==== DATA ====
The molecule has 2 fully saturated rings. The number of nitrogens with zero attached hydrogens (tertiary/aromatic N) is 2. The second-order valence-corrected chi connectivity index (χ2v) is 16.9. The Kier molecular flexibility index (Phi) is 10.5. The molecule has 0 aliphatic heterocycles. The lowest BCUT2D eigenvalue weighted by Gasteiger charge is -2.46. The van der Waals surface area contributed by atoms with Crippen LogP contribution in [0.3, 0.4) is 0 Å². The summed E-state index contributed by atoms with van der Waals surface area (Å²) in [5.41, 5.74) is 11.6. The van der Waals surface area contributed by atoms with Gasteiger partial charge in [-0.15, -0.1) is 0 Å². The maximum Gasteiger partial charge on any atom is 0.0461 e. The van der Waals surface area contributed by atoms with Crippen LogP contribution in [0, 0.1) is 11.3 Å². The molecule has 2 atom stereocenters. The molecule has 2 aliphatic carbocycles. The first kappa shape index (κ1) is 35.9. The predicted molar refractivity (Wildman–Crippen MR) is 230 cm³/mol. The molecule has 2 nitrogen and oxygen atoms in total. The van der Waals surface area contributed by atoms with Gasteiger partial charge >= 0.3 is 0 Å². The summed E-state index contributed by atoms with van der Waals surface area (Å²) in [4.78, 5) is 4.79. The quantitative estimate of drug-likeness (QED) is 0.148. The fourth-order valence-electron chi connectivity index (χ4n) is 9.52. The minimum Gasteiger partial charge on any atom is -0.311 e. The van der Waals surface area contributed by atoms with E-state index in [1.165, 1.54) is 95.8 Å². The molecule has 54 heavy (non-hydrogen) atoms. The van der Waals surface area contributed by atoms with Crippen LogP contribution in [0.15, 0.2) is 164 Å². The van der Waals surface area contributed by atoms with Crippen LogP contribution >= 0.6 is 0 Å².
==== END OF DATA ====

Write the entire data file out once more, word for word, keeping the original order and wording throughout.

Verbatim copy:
The molecule has 2 fully saturated rings. The number of nitrogens with zero attached hydrogens (tertiary/aromatic N) is 2. The second-order valence-corrected chi connectivity index (χ2v) is 16.9. The Kier molecular flexibility index (Phi) is 10.5. The molecule has 0 aliphatic heterocycles. The lowest BCUT2D eigenvalue weighted by Gasteiger charge is -2.46. The van der Waals surface area contributed by atoms with Crippen LogP contribution in [0.3, 0.4) is 0 Å². The summed E-state index contributed by atoms with van der Waals surface area (Å²) in [5.41, 5.74) is 11.6. The van der Waals surface area contributed by atoms with Gasteiger partial charge in [-0.15, -0.1) is 0 Å². The maximum Gasteiger partial charge on any atom is 0.0461 e. The van der Waals surface area contributed by atoms with Crippen LogP contribution in [0, 0.1) is 11.3 Å². The molecule has 2 atom stereocenters. The molecule has 2 aliphatic carbocycles. The first kappa shape index (κ1) is 35.9. The predicted molar refractivity (Wildman–Crippen MR) is 230 cm³/mol. The molecule has 2 nitrogen and oxygen atoms in total. The van der Waals surface area contributed by atoms with Gasteiger partial charge >= 0.3 is 0 Å². The summed E-state index contributed by atoms with van der Waals surface area (Å²) in [4.78, 5) is 4.79. The quantitative estimate of drug-likeness (QED) is 0.148. The fourth-order valence-electron chi connectivity index (χ4n) is 9.52. The minimum Gasteiger partial charge on any atom is -0.311 e. The van der Waals surface area contributed by atoms with E-state index in [1.165, 1.54) is 95.8 Å². The molecule has 54 heavy (non-hydrogen) atoms. The van der Waals surface area contributed by atoms with Crippen LogP contribution in [0.15, 0.2) is 164 Å². The van der Waals surface area contributed by atoms with Crippen LogP contribution >= 0.6 is 0 Å².